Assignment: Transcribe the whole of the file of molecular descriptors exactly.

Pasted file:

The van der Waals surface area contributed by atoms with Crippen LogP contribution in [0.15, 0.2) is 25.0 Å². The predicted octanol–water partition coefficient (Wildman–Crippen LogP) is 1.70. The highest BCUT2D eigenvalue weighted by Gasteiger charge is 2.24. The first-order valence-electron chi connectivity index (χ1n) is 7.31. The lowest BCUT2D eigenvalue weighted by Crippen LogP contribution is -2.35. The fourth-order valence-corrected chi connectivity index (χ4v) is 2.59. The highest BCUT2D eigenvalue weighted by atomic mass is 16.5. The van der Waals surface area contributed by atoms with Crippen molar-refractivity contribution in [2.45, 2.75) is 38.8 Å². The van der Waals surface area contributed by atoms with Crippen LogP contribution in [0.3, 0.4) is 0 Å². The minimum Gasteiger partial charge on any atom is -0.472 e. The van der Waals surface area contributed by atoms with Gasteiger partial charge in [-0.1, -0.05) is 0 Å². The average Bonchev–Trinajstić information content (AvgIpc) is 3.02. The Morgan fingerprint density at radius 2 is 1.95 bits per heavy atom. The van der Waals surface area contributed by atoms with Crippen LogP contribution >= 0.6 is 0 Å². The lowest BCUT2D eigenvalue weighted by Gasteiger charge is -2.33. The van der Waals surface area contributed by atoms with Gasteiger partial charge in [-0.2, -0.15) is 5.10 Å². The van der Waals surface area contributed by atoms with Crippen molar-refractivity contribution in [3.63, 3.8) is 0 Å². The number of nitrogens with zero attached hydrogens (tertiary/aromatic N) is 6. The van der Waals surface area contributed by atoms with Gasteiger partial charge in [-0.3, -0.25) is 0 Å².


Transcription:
The van der Waals surface area contributed by atoms with Crippen LogP contribution in [0.15, 0.2) is 25.0 Å². The predicted octanol–water partition coefficient (Wildman–Crippen LogP) is 1.70. The highest BCUT2D eigenvalue weighted by Gasteiger charge is 2.24. The first-order valence-electron chi connectivity index (χ1n) is 7.31. The lowest BCUT2D eigenvalue weighted by Crippen LogP contribution is -2.35. The fourth-order valence-corrected chi connectivity index (χ4v) is 2.59. The highest BCUT2D eigenvalue weighted by atomic mass is 16.5. The van der Waals surface area contributed by atoms with Crippen molar-refractivity contribution in [2.45, 2.75) is 38.8 Å². The van der Waals surface area contributed by atoms with Crippen LogP contribution in [0.3, 0.4) is 0 Å². The minimum Gasteiger partial charge on any atom is -0.472 e. The van der Waals surface area contributed by atoms with Gasteiger partial charge in [-0.1, -0.05) is 0 Å². The average Bonchev–Trinajstić information content (AvgIpc) is 3.02. The Morgan fingerprint density at radius 2 is 1.95 bits per heavy atom. The van der Waals surface area contributed by atoms with Crippen LogP contribution >= 0.6 is 0 Å². The lowest BCUT2D eigenvalue weighted by Gasteiger charge is -2.33. The van der Waals surface area contributed by atoms with Gasteiger partial charge in [-0.2, -0.15) is 5.10 Å². The van der Waals surface area contributed by atoms with Crippen molar-refractivity contribution in [3.63, 3.8) is 0 Å². The number of nitrogens with zero attached hydrogens (tertiary/aromatic N) is 6. The van der Waals surface area contributed by atoms with Gasteiger partial charge in [-0.3, -0.25) is 0 Å².